Heads in the creative clouds
Adobe’s 2019 Design Achievement Awards recognize five Owls.
Adobe recently announced the recipients of the 2019 Design Achievement Awards, the world’s premier digital media competition for students and emerging creators. We are proud to share that five Owls—four from Tyler School of Art and Architecture and one from Klein College of Media and Communication—are among those named “Top Talent.”
The annual international competition draws nearly 10,000 entries and is judged by some of the world’s most talented designers and educators. The award competition exposes students’ work to design leaders and influencers and helps students expand their understanding of design as a career.
“The projects that our students submitted demonstrate their creative processes and their ability to provide strong visual solutions to design problems,” said Abby Guido, assistant professor of graphic and interactive design, who worked with two of Tyler’s winning students. “Being selected as a ‘Top Talent’ winner can help a student develop professional connections that can lead to various opportunities from networking to mentorship to a first professional job.”
Reuse & Regrow by Josephine Kostusiak, Class of 2020
Graphic and interactive design major Josephine Kostusiak originally entered her piece Reuse & Regrow to an international poster competition called Segunda Llamada, which asked designers to raise social and environmental awareness through creation of activist posters.
“The whole competition revolved around environmental activism,” said Kostusiak. “I wanted to do something a little different, so I chose to focus on composting and how it is the most organic form of fertilization.”
After placing among the top 50 at Segunda Llamada, Kostusiak entered her poster in the Adobe competition, where she was named a Top Talent.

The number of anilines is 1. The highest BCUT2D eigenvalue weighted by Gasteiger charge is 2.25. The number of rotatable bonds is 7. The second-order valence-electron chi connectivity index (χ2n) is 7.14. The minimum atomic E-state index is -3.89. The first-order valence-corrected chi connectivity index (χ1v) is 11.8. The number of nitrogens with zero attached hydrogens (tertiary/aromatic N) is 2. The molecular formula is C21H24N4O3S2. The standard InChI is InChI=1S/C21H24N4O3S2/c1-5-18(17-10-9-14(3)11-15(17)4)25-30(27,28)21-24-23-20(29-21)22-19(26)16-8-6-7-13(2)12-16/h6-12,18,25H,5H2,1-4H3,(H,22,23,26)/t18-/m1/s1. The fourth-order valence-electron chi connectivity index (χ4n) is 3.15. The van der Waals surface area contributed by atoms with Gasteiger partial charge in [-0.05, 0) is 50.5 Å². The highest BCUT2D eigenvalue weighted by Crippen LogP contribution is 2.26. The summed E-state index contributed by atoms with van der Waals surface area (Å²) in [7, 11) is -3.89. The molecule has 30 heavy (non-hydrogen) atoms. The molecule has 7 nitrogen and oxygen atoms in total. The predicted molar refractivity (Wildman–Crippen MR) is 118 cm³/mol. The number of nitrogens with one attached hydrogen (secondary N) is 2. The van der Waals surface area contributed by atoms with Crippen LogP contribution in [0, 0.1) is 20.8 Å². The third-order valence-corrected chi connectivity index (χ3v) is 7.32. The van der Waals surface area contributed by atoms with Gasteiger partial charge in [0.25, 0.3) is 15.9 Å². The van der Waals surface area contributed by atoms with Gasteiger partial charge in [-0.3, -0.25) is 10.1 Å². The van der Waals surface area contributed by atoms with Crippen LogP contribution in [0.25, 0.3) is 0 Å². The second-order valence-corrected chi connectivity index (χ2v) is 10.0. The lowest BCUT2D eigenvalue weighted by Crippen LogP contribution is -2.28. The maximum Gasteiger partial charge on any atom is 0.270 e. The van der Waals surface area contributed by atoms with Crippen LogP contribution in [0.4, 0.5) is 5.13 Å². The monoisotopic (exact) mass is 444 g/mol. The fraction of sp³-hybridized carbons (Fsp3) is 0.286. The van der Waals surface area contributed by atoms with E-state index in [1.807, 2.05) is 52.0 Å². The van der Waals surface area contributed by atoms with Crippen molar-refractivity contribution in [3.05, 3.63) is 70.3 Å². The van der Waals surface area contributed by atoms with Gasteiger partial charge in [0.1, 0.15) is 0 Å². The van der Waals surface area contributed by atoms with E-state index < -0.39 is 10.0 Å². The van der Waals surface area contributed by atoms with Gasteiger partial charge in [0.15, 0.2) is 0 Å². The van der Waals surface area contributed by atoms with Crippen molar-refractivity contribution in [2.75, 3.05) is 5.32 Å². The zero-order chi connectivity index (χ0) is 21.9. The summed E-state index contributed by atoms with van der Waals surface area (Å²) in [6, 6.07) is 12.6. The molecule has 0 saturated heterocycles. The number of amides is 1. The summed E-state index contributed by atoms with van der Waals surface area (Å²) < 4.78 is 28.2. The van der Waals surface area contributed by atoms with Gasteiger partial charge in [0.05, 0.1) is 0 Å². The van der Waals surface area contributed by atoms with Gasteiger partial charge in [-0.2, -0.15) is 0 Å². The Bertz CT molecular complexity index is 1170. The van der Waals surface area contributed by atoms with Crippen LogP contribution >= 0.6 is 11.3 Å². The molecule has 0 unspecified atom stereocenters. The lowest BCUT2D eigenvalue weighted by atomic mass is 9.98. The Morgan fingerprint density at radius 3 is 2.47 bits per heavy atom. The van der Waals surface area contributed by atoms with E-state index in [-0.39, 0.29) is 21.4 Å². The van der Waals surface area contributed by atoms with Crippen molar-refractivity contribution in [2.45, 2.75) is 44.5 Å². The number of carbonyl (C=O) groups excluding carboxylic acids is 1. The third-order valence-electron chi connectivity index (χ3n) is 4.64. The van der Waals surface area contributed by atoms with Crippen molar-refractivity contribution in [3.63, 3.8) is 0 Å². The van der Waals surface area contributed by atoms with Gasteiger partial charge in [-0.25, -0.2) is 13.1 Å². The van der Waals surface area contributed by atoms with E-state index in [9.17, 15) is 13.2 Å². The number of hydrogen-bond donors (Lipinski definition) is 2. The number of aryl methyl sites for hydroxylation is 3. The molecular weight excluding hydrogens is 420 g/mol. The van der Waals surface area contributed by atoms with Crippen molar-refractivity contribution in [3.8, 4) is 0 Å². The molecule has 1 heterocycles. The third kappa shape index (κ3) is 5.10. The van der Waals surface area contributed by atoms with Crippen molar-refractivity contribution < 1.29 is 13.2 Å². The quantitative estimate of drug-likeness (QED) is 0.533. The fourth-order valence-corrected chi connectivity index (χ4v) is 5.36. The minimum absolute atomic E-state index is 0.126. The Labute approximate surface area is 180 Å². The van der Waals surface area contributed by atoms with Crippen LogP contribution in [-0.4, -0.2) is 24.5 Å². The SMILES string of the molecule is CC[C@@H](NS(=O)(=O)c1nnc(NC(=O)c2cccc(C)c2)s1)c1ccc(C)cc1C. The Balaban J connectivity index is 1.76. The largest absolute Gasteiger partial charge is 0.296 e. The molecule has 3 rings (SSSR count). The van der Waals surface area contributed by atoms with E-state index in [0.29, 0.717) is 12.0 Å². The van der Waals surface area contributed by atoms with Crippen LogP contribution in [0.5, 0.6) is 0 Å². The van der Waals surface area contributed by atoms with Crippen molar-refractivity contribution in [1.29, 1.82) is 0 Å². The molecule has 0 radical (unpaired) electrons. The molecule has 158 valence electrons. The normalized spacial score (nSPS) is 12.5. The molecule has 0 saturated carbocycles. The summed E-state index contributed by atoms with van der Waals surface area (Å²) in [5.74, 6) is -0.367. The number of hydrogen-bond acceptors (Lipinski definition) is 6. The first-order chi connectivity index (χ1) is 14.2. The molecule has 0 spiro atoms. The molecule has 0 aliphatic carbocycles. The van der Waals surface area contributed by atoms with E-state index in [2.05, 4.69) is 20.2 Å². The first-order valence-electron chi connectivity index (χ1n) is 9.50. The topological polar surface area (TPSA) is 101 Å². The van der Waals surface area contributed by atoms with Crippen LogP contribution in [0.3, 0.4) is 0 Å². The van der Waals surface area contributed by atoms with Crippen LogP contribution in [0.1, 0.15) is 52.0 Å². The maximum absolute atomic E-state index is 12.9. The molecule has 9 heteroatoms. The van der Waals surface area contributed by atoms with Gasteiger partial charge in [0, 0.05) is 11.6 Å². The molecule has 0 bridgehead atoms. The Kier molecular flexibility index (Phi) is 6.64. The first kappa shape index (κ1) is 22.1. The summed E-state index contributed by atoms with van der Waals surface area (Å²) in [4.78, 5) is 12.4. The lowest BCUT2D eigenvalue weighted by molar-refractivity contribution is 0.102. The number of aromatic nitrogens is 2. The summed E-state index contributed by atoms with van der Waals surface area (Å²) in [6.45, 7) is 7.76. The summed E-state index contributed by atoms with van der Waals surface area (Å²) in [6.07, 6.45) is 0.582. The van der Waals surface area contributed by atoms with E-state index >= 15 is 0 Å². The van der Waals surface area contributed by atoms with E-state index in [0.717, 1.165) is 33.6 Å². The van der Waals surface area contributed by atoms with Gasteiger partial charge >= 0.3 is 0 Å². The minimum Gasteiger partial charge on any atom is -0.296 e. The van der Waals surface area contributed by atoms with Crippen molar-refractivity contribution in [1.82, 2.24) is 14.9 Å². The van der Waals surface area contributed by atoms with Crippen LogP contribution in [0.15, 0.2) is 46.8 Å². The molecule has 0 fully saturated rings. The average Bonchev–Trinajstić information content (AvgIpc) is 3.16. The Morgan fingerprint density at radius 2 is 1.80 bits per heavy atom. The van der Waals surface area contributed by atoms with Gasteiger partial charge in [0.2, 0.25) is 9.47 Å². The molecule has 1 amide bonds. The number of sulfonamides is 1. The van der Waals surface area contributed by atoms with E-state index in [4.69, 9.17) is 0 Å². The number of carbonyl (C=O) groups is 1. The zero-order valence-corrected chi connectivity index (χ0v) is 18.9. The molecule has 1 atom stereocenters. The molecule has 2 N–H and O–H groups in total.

The Jersey Cape, Hollis Campbell, TYL ’19
For The Jersey Cape, Hollis Campell rebranded the nine beaches of Cape May County, New Jersey. She created a map to highlight the key attractions and attributes of each beach along with unique beach tags that represent each town. A comprehensive website features an interactive quiz that allows the user to design their perfect beach experience.
Of her award-winning project, Campell wrote, “As someone who has been enjoying my family’s vacation home in Ocean City since my birth, as well as frequent visits to other towns up and down the Jersey Cape, [I] embraced the opportunity to create design pieces that lovingly represent the beaches that have become such an important part of my life.
ICHI by Michaela Williams, TYL ‘20
For Michaela Williams, a junior graphic interactive design major, the problem her project addressed was people who want to try sushi but are intimidated by it.
According to Williams, an abundance of flavor combinations and confusing names tends to leave the average sushi customer overwhelmed. To combat this, she crafted a clean, minimal design for her brand concept ICHI's menus and packaging.
“The goal was to present sushi in a way that was approachable, but not disrespectful to the cultural significance of the dish,” she said.